Gender, Sexuality and Law: Selected Topics
- Start date
- End date
- Term 2
- Module code
- FHEQ Level
- School of Law
The objective of this module is to enable students to apply knowledge of feminist legal theory and the study of gender and sexuality to a series of legal problems.
The module will provide an in-depth study of one, two or three issues relevant to gender and sexuality law reform primarily in the Global South. Through studying juxtaposing non-Western jurisdictions, legislative and judicial approaches, the module helps students develop in-depth and cross-regional understanding of topics.
The module focuses on legal developments in Asia, Africa and the Middle East and the impact of global governance on legal arrangements in non-Western states, exploring the application of transnational and postcolonial approaches. The module acts as part two to the module 'Gender, Sexuality and the Law: theories and methods' which is a prerequisite for this module.
The course will employ a range of theoretical perspectives generally covering the major schools of feminist theory, including radical, liberal and cultural feminisms, material, critical race, transnational, postcolonial and queer legal feminisms, to analyse a series of contemporary and changing issues and themes. Topics may include violence, sexuality, labour, care, discrimination, terrorism, marriage, conflict, peace or health.
Objectives and learning outcomes of the module
- enable students to become well-versed in the application of theories on gender and sexuality to legal examples, with a specific focus on Asia, Africa and the Middle East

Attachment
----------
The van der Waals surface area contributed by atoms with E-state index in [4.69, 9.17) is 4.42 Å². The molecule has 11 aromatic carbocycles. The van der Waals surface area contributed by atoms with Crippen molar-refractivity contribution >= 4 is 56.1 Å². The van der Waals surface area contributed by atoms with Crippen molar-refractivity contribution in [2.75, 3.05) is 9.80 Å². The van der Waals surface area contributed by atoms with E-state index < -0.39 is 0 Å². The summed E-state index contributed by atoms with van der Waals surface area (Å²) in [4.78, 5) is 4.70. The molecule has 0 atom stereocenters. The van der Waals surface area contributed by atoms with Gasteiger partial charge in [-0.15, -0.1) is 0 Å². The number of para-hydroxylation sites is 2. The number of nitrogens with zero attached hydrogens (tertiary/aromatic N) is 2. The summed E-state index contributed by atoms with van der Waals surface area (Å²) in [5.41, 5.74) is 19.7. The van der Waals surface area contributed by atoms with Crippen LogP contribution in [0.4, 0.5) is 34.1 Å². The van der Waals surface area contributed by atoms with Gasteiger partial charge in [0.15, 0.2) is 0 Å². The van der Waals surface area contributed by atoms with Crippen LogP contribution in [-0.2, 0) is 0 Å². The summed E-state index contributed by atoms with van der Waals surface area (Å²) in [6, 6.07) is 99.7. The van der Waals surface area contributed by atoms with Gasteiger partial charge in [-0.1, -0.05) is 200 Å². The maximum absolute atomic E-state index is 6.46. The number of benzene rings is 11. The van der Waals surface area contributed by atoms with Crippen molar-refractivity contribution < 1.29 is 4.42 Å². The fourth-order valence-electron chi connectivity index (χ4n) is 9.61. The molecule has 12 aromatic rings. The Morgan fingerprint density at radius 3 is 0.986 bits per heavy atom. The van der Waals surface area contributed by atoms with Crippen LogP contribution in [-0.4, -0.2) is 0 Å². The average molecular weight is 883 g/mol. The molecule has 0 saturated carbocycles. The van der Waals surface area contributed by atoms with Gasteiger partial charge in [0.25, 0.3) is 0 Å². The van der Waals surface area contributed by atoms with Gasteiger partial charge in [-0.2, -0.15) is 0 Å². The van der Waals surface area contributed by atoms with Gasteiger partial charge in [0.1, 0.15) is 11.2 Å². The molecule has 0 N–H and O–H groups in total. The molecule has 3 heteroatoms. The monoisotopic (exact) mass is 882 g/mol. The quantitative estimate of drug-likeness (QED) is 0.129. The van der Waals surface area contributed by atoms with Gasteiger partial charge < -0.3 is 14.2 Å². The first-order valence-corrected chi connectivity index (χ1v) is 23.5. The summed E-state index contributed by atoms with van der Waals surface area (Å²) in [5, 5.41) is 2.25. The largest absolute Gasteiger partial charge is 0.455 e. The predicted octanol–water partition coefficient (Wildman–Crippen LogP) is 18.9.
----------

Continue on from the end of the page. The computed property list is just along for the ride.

- demonstrate a thorough understanding of the theoretical insights of approaches to gender, sexuality and the law and their application to concrete feminist, queer, LGBTi and women's struggles for law reform
- explain specific feminist/gender/sexuality legal approaches in application to specific law reform contexts, both judicial and legislative
- analyse tensions across critical legal approaches and strands on gender and sexuality while situating these debates within larger legal issues around authority, power and interpretation - as well as the impact of legal enforcement, legal actors and legal pluralism with a focus on legal policy initiatives in the Global South
- demonstrate competence in 1-4 through the submission of written assessments
- Weekly 2-hour seminar
Method of assessment
- Poster: 20%
- Essay/Podcast: 80%
- Halley, J. Split Decisions: How and Why to Take a Break from Feminism (Princeton University Press: 2006)
- Jones, Jackie, Grear, Anna, Fenton, Rachel Anne and Stevenson, Kim (eds), Gender, Sexualities and the Law, Routledge, 2013.
- Kapur, Ratna, Erotic Justice: Law and the New Politics of Postcolonialism, Routledge 2005
- Kotiswaran, Prabha, Dangerous Sex, Invisible Labour: Sex Work and the Law in India, Princeton, 2012.
Important notice regarding changes to programmes and modules.